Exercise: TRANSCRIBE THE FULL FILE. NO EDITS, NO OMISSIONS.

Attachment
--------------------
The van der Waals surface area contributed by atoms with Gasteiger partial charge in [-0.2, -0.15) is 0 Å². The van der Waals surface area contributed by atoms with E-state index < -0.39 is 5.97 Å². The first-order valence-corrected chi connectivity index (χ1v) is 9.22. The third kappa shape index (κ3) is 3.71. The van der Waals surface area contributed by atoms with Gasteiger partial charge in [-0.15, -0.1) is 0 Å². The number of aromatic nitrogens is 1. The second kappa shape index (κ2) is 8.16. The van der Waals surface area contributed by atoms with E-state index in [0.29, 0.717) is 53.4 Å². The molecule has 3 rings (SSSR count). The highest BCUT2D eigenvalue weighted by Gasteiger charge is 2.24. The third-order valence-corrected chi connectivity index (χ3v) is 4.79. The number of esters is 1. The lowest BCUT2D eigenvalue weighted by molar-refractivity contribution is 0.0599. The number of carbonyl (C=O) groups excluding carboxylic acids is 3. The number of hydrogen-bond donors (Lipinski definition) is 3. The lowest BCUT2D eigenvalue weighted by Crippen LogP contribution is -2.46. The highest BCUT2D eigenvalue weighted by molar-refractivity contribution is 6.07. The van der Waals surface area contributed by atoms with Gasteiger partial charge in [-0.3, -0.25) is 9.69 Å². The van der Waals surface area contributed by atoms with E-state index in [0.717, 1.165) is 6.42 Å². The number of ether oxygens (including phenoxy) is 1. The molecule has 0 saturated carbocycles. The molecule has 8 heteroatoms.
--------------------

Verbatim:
The van der Waals surface area contributed by atoms with Gasteiger partial charge in [-0.2, -0.15) is 0 Å². The van der Waals surface area contributed by atoms with E-state index < -0.39 is 5.97 Å². The first-order valence-corrected chi connectivity index (χ1v) is 9.22. The third kappa shape index (κ3) is 3.71. The van der Waals surface area contributed by atoms with Gasteiger partial charge in [-0.15, -0.1) is 0 Å². The number of aromatic nitrogens is 1. The second kappa shape index (κ2) is 8.16. The van der Waals surface area contributed by atoms with E-state index in [0.29, 0.717) is 53.4 Å². The molecule has 3 rings (SSSR count). The highest BCUT2D eigenvalue weighted by Gasteiger charge is 2.24. The third-order valence-corrected chi connectivity index (χ3v) is 4.79. The number of esters is 1. The lowest BCUT2D eigenvalue weighted by molar-refractivity contribution is 0.0599. The number of carbonyl (C=O) groups excluding carboxylic acids is 3. The number of hydrogen-bond donors (Lipinski definition) is 3. The lowest BCUT2D eigenvalue weighted by Crippen LogP contribution is -2.46. The highest BCUT2D eigenvalue weighted by molar-refractivity contribution is 6.07. The van der Waals surface area contributed by atoms with Gasteiger partial charge in [-0.3, -0.25) is 9.69 Å². The van der Waals surface area contributed by atoms with E-state index in [0.717, 1.165) is 6.42 Å². The number of ether oxygens (including phenoxy) is 1. The molecule has 0 saturated carbocycles. The molecule has 8 heteroatoms.